Vulnerability. Submission. Trust.
Those are the messages my little rescue foster dog sends when she lays on her back and shows her tummy. And I am gentle and I smile and I rub her tummy and tell her she is a good girl. And she is rewarded for her trust.

How different I felt thinking about laying on my back and showing my tummy when I was scheduled for abdominal surgery for cancer. Vulnerable, yes. Submissive, yes. Trusting--kind of. Violated--totally.

Even after spending many years working in the operating room, it felt so uncomfortable and scary to know it was my turn. It's not like I wear a two-piece swimsuit or show off my abdomen (of jello, not steel), so just having it exposed is a little embarrassing. But, then to have it cut open, to have all the things that are supposed to be inside taken out and evaluated and handled, and some of it removed, and then everything put back felt scary and more than vulnerable, it felt violating. Strangers would know more about me, would have seen more of me than those closest to me--than even ME! There would be no hiding behind clothing to look better, no masks to wear, or stories to tell. These people would be able to see me to my very core. And, it wasn't that I didn't trust the doctors and the team to know what they were doing. I did. But, I wouldn't be there to see if they accepted my offer of submission, if they could accept my tummy with a smile and a message that I am ok.
And, it has affected me since the surgery. The piece of me that read the operative report and saw the words "obese", the piece that recognized the extra steps necessary during surgery to make sure I was ok in spite of complicating factors, all those parts of me just wanted to know that I was ok, that I was a "good girl", that my trust was rewarded with caring and acceptance.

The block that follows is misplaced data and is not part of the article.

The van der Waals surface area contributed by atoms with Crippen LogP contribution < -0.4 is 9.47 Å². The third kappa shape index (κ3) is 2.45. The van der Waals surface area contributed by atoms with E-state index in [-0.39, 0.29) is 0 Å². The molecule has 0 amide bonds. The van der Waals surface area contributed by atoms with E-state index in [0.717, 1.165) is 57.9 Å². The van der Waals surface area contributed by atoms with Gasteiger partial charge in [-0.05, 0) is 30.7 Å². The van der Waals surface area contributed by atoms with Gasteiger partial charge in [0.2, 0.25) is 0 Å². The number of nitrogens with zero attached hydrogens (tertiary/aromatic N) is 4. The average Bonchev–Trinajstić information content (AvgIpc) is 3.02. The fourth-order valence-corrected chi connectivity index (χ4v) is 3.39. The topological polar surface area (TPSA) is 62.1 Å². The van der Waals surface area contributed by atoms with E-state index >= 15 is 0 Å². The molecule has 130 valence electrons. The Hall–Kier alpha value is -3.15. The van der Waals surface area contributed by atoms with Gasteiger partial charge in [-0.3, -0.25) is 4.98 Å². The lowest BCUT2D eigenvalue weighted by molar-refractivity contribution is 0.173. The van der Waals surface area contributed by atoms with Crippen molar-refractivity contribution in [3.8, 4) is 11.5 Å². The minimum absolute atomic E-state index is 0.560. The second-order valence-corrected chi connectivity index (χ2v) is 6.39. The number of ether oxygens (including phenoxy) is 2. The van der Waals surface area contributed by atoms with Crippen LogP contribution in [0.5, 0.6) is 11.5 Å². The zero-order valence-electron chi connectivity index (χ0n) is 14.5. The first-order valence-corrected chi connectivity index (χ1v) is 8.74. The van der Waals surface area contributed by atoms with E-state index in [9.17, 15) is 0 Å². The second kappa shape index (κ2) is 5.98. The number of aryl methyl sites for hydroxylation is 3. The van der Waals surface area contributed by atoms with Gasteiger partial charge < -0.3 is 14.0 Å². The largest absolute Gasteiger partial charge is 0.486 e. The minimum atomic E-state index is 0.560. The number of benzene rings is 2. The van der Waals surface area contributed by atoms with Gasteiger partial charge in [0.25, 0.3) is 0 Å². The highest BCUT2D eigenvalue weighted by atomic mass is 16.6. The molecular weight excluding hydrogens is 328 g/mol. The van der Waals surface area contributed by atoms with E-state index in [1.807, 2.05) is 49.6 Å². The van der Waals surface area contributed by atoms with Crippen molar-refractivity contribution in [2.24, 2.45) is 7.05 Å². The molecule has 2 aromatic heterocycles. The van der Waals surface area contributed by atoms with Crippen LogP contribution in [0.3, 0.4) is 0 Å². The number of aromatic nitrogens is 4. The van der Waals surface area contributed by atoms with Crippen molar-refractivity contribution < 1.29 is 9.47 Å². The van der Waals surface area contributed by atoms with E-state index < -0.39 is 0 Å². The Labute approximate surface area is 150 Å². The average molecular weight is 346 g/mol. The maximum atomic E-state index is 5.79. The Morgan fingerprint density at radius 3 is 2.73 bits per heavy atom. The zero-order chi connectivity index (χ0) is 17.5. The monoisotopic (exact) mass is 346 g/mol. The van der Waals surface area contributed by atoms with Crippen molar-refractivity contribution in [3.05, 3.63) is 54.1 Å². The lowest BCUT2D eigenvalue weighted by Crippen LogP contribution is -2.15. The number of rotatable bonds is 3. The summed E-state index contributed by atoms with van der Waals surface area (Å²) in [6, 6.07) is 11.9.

And then I came across a wonderful book that documents a woman's journey with a type of abdominal cancer that required major abdominal surgery. A passage in that book so moved me and so opened the door to understanding the vulnerability and reward that goes with the trust that it brought tears to my eyes and heart.
On page 131 in Between Me and the River: Living Beyond Cancer: A Memoir by Carrie Host, she writes: (
"I'm telling him, 'I'm just really scared, I feel like they're just going to slice me open like a fish. It will be so violating, in every way. My solar plexus...well..I'll just be lying there, cut wide open, totally exposed in the worst way.'...As usual Dr. Gottlieb is not in a hurry to rush for words... Calmly, he proceeds to describe surgery for me, as only he could.
'Actually, during a surgery where they are working to save a person's life, it can be spiritual in many ways. The operating room itself is bright, clean, and quiet. There is light everywhere. Your body will be meticulously draped to cover everything but the area that they will be working on. Every tool and necessary object is in its place, waiting to be used. The doctors and nurses are standing in a kind of circle around you, with the anesthesiologist at your head, all focused on the same goal. It is a powerful and moving sight. I invite you to imagine that when Dr. Nagorney opens your abdomen, it will then be flooded with light. Then still more lights will be added to that. I have observed a number of surgeries and many of them are really beautiful.'"
And I remembered my experiences working in the operating room. How reverent and non-judgemental we felt, how focused on making things right we were. It really is a healing circle, bringing in healing light.
I have come to realize that I was vulnerable and I trusted that I would be safe at a time I couldn't trust my own body to keep me safe. And, I got the smile and tummy rub and "good girl". My surgeons created a way for light to enter my body---healing bright white light. What a gift. So, thank you to the surgeons and surgical teams that understand the power of bringing light to those vulnerable areas shrouded in darkness, to smile and rub our tummy and let us know we are safe in our vulnerability, that is was right to trust.

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